Black Students Overrepresented among LA County Homeless

Analysis by Black Male Institute at UCLA underscores impact of homelessness on graduation rates for black students

Earl Edwards, UCLA

The number of black homeless students in Los Angeles County has increased significantly and black students are overrepresented among the homeless student population, according to a new analysis by researchers at the Black Male Institute at the UCLA Graduate School of Education and Information Studies.

Young, Black, & Houseless: An Analysis of LA County Black Homeless Student Population, finds that the number of black homeless students has increased by more than 40 percent since 2014-15. One-third of black students experiencing homelessness in California reside in Los Angeles County. In the Los Angeles Unified School District, the number of black homeless students has increased by more than 150 percent. The analysis also finds that black students are the only racial/ethnic group that disproportionately experiences homelessness. While black students make up about 7.5 percent of student enrollment in Los Angeles County, they account for 10% of homeless students.

“Homelessness has unfortunately increased among all student groups, but there has been little emphasis on the ways in which homelessness disproportionately impacts black K-12 students,” says Earl Edwards, a doctoral student at the UCLA Graduate School of Education and Information Studies who led the research. “Black children in L.A. County schools are overrepresented in the homeless population by 35 percent.”

The research also underscores the impact of homelessness on graduation rates for black students.  The graduation rate of black students experiencing homelessness is 20 percentage points below the average for Los Angeles County. Black students experiencing homelessness represent 14% of all black students who do not complete high school on time. In the 2017-2018 school year just over one in 2 (55%) of black boys experiencing homelessness in Los Angeles County graduated from high school on time.

“The failure to obtain a high school diploma has significant implications for students,” Edwards says. “Research has shown that youth without a high school diploma are more than 300 times more likely to experience homelessness later in life than high school graduates. High school graduation is one of the most important buffers against adult homelessness.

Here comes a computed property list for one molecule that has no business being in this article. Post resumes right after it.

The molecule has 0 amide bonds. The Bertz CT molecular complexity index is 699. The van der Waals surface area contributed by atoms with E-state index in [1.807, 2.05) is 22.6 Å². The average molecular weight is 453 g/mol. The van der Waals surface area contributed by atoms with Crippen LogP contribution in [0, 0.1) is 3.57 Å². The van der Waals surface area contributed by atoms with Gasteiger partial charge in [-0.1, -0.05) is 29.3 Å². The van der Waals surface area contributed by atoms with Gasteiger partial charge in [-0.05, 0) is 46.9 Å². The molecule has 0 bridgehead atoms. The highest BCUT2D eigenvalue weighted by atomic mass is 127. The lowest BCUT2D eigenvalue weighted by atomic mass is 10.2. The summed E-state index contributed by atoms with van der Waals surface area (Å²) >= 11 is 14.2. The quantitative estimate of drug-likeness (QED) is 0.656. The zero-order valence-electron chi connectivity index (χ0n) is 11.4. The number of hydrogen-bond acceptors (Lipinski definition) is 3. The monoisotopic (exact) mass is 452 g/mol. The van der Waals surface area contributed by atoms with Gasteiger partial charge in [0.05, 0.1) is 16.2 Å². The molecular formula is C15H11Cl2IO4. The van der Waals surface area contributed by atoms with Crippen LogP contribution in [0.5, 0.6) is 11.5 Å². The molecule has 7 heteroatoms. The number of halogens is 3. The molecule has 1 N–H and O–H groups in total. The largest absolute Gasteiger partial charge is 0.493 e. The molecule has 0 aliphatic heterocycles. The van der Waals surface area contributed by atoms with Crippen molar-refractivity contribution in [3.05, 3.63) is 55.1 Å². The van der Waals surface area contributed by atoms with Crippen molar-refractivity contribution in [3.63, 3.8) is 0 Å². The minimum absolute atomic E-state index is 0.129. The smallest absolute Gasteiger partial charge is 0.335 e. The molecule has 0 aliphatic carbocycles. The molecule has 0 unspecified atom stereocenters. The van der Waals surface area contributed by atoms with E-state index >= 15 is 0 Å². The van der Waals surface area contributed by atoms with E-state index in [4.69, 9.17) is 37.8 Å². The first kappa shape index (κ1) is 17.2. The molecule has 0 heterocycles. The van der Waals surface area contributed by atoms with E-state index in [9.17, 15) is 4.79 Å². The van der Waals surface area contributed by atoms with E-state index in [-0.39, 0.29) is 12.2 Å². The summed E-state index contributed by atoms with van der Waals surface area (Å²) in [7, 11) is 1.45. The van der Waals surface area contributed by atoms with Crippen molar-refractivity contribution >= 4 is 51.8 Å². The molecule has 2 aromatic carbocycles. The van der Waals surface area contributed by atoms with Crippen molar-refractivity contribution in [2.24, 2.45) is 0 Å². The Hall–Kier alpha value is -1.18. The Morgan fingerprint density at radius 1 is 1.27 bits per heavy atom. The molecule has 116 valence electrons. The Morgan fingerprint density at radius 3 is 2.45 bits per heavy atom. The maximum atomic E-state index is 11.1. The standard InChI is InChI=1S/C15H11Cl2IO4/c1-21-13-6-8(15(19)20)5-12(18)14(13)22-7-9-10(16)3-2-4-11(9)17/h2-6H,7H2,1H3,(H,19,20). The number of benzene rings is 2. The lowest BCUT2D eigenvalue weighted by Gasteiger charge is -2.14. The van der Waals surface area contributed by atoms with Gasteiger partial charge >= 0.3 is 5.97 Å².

“The increase in homelessness among black youth in Los Angeles County and its impact on graduation rates for black students is putting a disproportionate number of black youth who are already houseless (either by themselves or with their families) on a pathway to adult homelessness,” adds Tyrone Howard, a professor of Education at UCLA and the Director of the Black Male Institute. “The development of county and school level interventions that support black youth experiencing homelessness to graduate high school is imperative.”

One key step the researchers suggest it to increase funding and improve coordination with The McKinney-Vento Homeless Assistance Act. Established in 1987, the Act is federal legislation designed to support the student homeless population. Unlike the definition provided by the Department of Housing and Urban Development, the McKinney-Vento Homeless Assistance Act’s definition includes children from families who are doubling up in homes with relatives or other adults, as well as those living in shelters, motels, or cars. The mismatch in federal definitions of homelessness means the city and county may not consider some students as homeless. While Los Angeles County receives hundreds of millions of tax dollars annually to combat homelessness through Measure H, many students experiencing homelessness do not directly benefit from these funds. The Act also is underfunded and disregards the racial disparities within the homeless student population. By failing to disaggregate student homeless data by race, gender, and other salient identities, schools are unable to identify and address disparity within the homeless student population

The researchers recommend that policymakers redefine youth homelessness in accordance with the McKinney-Vento Act and that all faculty and staff in school districts should be trained and versed on the Act. They are in the best position to identify students experiencing homelessness, and play the most critical role in helping students graduate.

The researchers also recommend that homeless student data should be disaggregated by race, gender, and other salient identities in order to examine and address disparities. Targeted interventions should be designed to ensure that black students are socially, emotionally, and academically prepared to graduate high school, pass their A-G courses, and graduate being college and career ready. Funding should also be provided for homeless prevention programming and the County needs to increase wraparound services that coordinate with school districts liaisons.

Edwards, who was homeless himself as a youth, says that “while graduating high school is a not silver bullet to avoiding homelessness, it does put black youth already experiencing homelessness on a better track to avoid homelessness later on in life. We need to do more. This is not an issue of individual student’s, this is a structural and institutional problem. Schools must address the alarmingly low graduation rate of black youth experiencing homelessness, and the County must do their part as well. If our public agencies are able to work collectively, we can ensure that all of our most vulnerable youth thrive.”